All of which brings us back to the Vikings. With this data in hand, I'm actually a little more unhappy about the re-signing of Cassel. Sure, on the one hand, giving our new guy time to get adjusted can't hurt, but it seems that it wouldn't be unusual for him to be able to come right in and perform at a suitably high level, especially with Adrian Peterson to hand the ball off to. And the sooner we get a new QB up to speed, the more time that gives us on AP's ticking career.

Thursday, April 17, 2014

National Friday League: A Simple Look at Sacks Over the Years

Are sacks harder to come by in the NFL today? It's simple enough to look: pro-football-reference.com records data on pass attempts, sacks, and sack percentage going back to 1969. Let's take a look starting at the merger, and starting in '73 let's just skip through every 5th season. We'll look at the team average for pass attempts per game, league sack percentage, team average for sack totals, and the leading team's sack totals (I'll translate the latter two stats into sacks per game so we can compare 14 game and 16 game seasons). This is an imprecise look, but maybe we'll learn something (I can't do advanced metrics: I'm just looking at history to explore curiosity).

1970: 26.9 attempts per game, 8.2% sack rate
team average: 2.4 sacks per game  leader: Los Angeles 3.8 sacks per game

1971: 25.9 apg, 7.5% sack rate
team average: 2.1  leader: Denver 3.1

1972: 24.8 apg, 7.8% sack rate
team average: 2.1  leader: San Francisco 3.3

1973: 24.3 apg, 8.9% sack rate
team average: 2.4  leader: Washington 3.8

1978: 26.4 apg, 7.9% sack rate
team average: 2.3  leader: Dallas 3.6

1983: 31.4 apg, 8.0% sack rate
team average: 2.7  leader: St. Louis 3.7

1988: 31.5 apg, 6.8% sack rate
team average: 2.3  leader: Rams 3.5

1993: 32.2 apg, 6.8% sack rate
team average: 2.4  leader: Houston 3.3

1998: 32.3 apg, 7.2% sack rate
team average: 2.5  leader: New York Giants 3.4

2003: 32.2 apg, 6.2% sack rate
team average: 2.1  leader: Baltimore 2.9

2008: 32.3 apg, 5.9% sack rate
team average: 2.0 leader: Dallas 3.7

2013: 35.4 apg, 6.7% sack rate
team average: 2.5  leader: Carolina 3.8

I've only recorded every five years here, but I've checked the other years to see if there was anything fluky about these particular years. There really isn't: team averages in '13 were higher than in the previous three seasons (2.2, 2.2, 2.3, 2.3), and this list misses the high sack total seasons ('84 Bears' 4.5 sacks per game, the league average of 2.9 in '84, and 2.9 in '85), and the low point for sack totals  in the 16 game era ('94).

What do we learn? Well, this isn't the advanced metric to determine the relationship between changes in pass attempts and changes in sack rate on sack totals (though it's remarkable how steady the attempts and sack rate numbers are over the last 25 years). But basically, there isn't a whole lot of change in the league average team sack total, or in the team leader sack total total. Whether it's harder or easier to get sacks, the numbers are basically pretty steady and comparable. You can also look at the individual sack leaders year by year since 1982 to see there really are no giant changes up or down. In the 16 game era, it seems fair to compare individual players' sack totals with each other.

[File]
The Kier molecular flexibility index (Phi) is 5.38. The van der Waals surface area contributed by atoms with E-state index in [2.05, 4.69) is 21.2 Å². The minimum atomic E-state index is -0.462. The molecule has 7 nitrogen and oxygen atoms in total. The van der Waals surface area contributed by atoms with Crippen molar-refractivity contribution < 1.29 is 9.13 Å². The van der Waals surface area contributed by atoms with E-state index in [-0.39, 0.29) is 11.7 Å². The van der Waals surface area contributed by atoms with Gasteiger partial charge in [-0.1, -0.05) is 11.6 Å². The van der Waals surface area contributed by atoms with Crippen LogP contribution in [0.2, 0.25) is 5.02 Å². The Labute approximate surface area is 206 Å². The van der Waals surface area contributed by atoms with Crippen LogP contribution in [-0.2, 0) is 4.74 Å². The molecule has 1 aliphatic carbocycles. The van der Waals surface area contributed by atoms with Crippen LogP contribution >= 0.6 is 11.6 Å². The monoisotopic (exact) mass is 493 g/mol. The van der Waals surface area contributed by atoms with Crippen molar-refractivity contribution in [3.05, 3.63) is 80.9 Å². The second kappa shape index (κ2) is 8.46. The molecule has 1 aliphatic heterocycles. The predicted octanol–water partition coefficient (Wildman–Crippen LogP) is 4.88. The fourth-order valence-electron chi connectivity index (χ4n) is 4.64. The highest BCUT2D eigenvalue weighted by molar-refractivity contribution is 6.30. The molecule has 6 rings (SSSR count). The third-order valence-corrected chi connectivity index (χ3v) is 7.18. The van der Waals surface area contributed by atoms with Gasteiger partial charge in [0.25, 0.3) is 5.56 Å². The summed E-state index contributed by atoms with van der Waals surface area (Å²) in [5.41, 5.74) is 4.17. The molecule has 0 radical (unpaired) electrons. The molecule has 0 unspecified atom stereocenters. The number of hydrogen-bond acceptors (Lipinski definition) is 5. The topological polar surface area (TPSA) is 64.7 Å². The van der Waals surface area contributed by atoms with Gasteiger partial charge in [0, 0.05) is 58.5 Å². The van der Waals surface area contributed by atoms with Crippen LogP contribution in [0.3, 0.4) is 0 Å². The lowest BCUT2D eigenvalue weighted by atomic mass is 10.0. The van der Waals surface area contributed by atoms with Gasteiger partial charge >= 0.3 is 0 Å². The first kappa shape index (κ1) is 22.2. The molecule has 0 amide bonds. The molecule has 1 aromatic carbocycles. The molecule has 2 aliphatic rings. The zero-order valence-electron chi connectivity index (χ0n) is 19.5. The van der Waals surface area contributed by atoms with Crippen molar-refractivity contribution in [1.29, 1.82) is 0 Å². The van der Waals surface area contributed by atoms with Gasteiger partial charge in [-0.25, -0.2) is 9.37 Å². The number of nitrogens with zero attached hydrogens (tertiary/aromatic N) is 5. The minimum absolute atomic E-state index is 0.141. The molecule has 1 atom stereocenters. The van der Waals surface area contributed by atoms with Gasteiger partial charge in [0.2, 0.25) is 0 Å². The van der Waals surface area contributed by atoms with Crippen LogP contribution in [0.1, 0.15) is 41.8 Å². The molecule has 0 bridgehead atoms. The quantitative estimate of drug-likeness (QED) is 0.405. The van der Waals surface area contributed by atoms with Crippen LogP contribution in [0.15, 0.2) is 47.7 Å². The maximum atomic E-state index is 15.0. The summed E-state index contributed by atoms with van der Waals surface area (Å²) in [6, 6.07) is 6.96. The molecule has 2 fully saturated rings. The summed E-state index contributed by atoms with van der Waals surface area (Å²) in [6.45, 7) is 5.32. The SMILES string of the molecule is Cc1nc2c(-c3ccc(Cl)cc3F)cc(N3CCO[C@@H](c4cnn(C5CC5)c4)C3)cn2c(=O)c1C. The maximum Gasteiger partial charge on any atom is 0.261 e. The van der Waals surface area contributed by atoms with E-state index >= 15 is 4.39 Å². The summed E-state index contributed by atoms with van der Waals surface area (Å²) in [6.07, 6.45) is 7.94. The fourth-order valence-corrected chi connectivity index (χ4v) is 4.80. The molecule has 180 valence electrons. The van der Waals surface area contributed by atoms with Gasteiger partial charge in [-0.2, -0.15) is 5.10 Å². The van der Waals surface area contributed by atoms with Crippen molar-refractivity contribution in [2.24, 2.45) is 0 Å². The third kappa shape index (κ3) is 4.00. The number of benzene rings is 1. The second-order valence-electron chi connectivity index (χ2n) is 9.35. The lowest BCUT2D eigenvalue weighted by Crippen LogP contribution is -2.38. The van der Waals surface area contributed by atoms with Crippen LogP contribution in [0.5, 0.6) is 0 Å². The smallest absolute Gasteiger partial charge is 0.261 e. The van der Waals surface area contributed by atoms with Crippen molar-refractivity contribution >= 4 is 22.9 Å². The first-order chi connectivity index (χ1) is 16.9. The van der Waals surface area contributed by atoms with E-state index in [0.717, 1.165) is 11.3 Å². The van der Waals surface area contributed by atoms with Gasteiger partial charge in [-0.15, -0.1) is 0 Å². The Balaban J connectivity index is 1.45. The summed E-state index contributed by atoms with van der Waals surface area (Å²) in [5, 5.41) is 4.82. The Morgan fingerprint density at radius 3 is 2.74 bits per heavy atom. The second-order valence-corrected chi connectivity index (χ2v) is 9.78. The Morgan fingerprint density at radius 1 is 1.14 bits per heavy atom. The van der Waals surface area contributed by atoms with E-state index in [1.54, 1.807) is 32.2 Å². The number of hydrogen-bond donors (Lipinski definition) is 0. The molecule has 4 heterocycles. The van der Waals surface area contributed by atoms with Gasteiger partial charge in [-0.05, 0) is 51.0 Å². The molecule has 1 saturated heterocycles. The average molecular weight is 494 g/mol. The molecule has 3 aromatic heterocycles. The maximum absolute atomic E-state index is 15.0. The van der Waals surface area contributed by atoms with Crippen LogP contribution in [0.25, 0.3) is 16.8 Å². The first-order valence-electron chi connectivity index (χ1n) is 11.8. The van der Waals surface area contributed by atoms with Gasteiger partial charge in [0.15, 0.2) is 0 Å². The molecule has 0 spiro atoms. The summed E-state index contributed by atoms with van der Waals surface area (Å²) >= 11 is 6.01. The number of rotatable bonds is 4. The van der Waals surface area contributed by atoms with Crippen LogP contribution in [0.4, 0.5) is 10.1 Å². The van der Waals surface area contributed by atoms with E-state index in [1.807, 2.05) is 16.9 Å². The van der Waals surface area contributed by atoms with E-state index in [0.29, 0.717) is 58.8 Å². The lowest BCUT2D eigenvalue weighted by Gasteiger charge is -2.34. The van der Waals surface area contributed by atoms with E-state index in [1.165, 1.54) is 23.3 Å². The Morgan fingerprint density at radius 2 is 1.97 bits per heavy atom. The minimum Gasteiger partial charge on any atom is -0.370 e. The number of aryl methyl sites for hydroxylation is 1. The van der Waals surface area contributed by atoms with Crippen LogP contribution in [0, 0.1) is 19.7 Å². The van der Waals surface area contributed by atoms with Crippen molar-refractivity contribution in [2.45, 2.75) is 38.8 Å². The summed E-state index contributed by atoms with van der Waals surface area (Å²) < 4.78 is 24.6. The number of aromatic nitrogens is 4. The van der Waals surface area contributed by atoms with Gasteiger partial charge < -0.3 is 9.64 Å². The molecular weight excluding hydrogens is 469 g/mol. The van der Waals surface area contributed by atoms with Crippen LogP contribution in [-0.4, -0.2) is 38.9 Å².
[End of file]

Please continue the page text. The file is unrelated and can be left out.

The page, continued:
Kick Ass Link
I'm a secondary character in this remembrance of a person joining a fantasy football league (Sportzball). This is also hilarious: you'll have fun reading this.

Wednesday, April 16, 2014

Get to Know 'Em: Justin Gilbert

Back in March of 2012 when this blog was born, Thomas Ryan - who used to run The Ragnarok site - wrote here for a time. One of the segments he came up with was the "Get to Know 'Em" series, where he looked at potential Vikings draft targets and provided analysis on these players. Due to real life getting in the way of his Vikings blogging, Thomas doesn't write for us anymore. But I think the concept he developed was a fun read and pretty useful (2 of the players he wrote about - Harrison Smith and Josh Robinson - were selected by the Vikes in the 2012 draft).

So I have decided to revive the series now that free agency has died down and I have a clearer idea of what the Vikings biggest roster holes are. I will be writing as many of these posts as I can leading up to the draft (it could be one post. It could be 25). And like Thomas, I'm relying on my own instincts and various mock drafts (a dangerous prospect) to select players to preview. One other thing - these columns will not necessarily highlight whom I think the Vikings will have a chance to select with the #8 overall pick, but will also profile potential targets during the 2nd and 3rd rounds of the draft. Minnesota has four selections in the first 3 rounds - one each in the 1st and 2nd rounds and 2 in the 3rd round.